4 Brain-Friendly Ways to Manage Change in the Workplace

Change is good... you go first!  Why are people so resistant to change even when we know the current way of doing things isn't working?  


We’ve been grappling with the concept of change since 500 BC. Everyone recognizes names like Plato, Aristotle, and Socrates, but Heraclitus is a lesser-known philosopher. Heraclitus rambled around Ephasus long before Socrates and was known as the weeping philosopher because he was so sad and lonely.  Little is known about his early life and education, but he regarded himself as a pioneer of wisdom.


Heraclitus held three pretty profound views:

(1)  Everything is constantly changing.

(2) Opposite things are identical.  

(3) everything is and is not at the same time.


In other words, Heraclitus made the assertion that "life is flux" (panta rhei in Greek, meaning all things change. One of his more notable ideas was that ever-present change is the fundamental essence of the universe, he once said,

"No man ever steps in the same river twice. The river is never the same river twice; the man is never the same man twice"

Leadership is about leading, and many times that includes leading people through change. People may chuckle at the old saying that the only constant in business is change, but implementing change is rarely fun or funny.  Resistance can range from avoidance or passive/aggressive behavior all the way to outright defiance and hostility.

Prior to making any kind of organizational change that will affect others, it’s important for leaders to identify not just what the specific changes include, but also who the changes will impact and how they might perceive the change. When change is forced upon people without helping them understand why the change is necessary, what the change includes and how their jobs/work will be affected, the uncertainty and unknowns create anxiety.  

The human brain has naturally evolved to seek out certainty and avoid threats. So, when change is introduced, it’s both uncertain and threatening. Even if intellectually, we know that the change could be a good thing, the brain automatically perceives it as a threat to either psychological safety or social status.


To understand what is happening upstairs when you’re struggling with change, you have to know about the basal ganglia, the prefrontal cortex and the amygdala. The prefrontal cortex is where all your executive functioning happens. Because it handles all of the big thinking, it burns a lot of fuel, or glucose. Glucose isn’t stored in the brain and it’s expensive for the body to produce. While we’d all like to think the prefrontal cortex is in charge most of the time, it requires too much energy to operate constantly.


Most of our daily activities, including many work-related tasks, are controlled by a part of the brain called the basal ganglia. The basal ganglia doesn't consume as much fuel as the prefrontal cortex because the habitual, repetitive tasks that we do without even thinking about it – brushing your teeth, tying your shoes, typing an email – take much less mental energy and much less glucose. Many of our daily activities, including many of our work habits, require very little conscious thought. The more routine they are the more hardwired they are in the brain.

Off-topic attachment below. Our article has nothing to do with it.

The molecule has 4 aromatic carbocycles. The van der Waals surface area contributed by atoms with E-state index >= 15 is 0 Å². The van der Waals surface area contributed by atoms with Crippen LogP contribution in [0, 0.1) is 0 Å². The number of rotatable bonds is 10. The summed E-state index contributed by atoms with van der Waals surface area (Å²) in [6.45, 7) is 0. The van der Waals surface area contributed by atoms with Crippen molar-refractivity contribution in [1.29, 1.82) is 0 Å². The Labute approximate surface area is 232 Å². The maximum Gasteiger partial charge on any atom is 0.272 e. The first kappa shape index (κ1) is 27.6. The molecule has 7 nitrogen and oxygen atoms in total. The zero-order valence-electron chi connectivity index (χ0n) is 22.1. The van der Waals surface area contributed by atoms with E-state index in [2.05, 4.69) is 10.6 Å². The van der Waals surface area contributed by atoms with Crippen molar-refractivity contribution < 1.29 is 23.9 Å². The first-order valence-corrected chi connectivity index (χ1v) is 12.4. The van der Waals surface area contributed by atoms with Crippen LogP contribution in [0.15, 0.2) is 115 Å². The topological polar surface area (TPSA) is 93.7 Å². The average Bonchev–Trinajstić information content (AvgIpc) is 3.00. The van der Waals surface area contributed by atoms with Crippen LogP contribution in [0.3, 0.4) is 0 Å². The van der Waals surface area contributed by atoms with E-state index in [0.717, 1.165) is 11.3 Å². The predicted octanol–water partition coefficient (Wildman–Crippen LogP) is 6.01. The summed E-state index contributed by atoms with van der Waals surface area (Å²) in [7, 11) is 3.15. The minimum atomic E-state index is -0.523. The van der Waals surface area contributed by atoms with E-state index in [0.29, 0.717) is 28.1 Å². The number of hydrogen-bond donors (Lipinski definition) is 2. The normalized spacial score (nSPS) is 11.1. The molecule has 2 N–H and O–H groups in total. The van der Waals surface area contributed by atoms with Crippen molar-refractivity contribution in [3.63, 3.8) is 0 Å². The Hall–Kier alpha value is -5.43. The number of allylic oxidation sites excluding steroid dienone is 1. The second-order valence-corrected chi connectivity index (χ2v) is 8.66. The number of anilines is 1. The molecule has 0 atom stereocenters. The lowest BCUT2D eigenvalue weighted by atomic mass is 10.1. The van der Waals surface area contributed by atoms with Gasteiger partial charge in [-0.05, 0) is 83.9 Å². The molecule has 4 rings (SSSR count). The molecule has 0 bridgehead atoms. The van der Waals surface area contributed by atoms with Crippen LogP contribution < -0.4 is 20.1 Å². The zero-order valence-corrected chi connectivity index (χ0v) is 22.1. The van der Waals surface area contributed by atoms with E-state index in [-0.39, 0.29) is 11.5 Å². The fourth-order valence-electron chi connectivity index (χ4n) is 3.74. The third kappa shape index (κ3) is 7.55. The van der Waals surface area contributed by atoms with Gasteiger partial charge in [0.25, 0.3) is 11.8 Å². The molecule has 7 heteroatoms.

When the brain senses a change, it switches off the autopilot and wakes the prefrontal cortex up to deal with the uncertainty. Consequently, the prefrontal cortex triggers the amygdala to be on standby for fight or flight. That tug of war between the basal ganglia and the prefrontal cortex explains why we hate change. Doing what we’ve always done is far more comfortable and predictable and takes far less energy than tackling the unknown. It's no wonder that logic isn't enough to get employees to buy in to the latest proposed organizational change! 



But, as complex as the brain is, we have the power to normalize resistance to change. If you are introducing change in your organization or if you’re on the receiving end of proposed change, a few simple tips can make it more brain-friendly.


1. Make the unfamiliar familiar If you show people two picture of themselves - one an accurate representation and the other a reversed image - people will find the reversed image more appealing. Why? Because it's more familiar.  It's the image they see in the mirror every day. The brain instinctively processes uncertainty as a threat. Anything that is more familiar will become less threatening.  Clear, consistent communication is essential.  


2. Invite people to create change No one likes forced change, but most of us embrace change we create ourselves. From a neuroscience perspective, at the moment when someone chooses change, brain scans show a tremendous amount of activity as insight develops and new neural connections are formed. in addition, the brain releases a rush of neurotransmitters like dopamine and adrenaline that create a natural "high" positively associated with the change experience. Rather than dictating change, invite people to participate in creating change.


3. Keep it simple. The prefrontal cortex can deal well with only a few concepts at one time. Help people understand the purpose of the change as well as the benefits with two or three key points.   More than that will most likely activate the amygdala and set off a chain reaction of stress reactions.  


4. Don't "sugar coat" the sell.  It might be tempting to present the change with overly optimistic outcomes or unrealistic advantages. Don't do it.  The prefrontal cortex is always on guard for signals of danger - including deception. When it senses something too good to be true, it triggers the survival brain to be on high alert and puts the thinking brain on pause until the anxiety passes.   




© 2018 Andrick Group, LLC.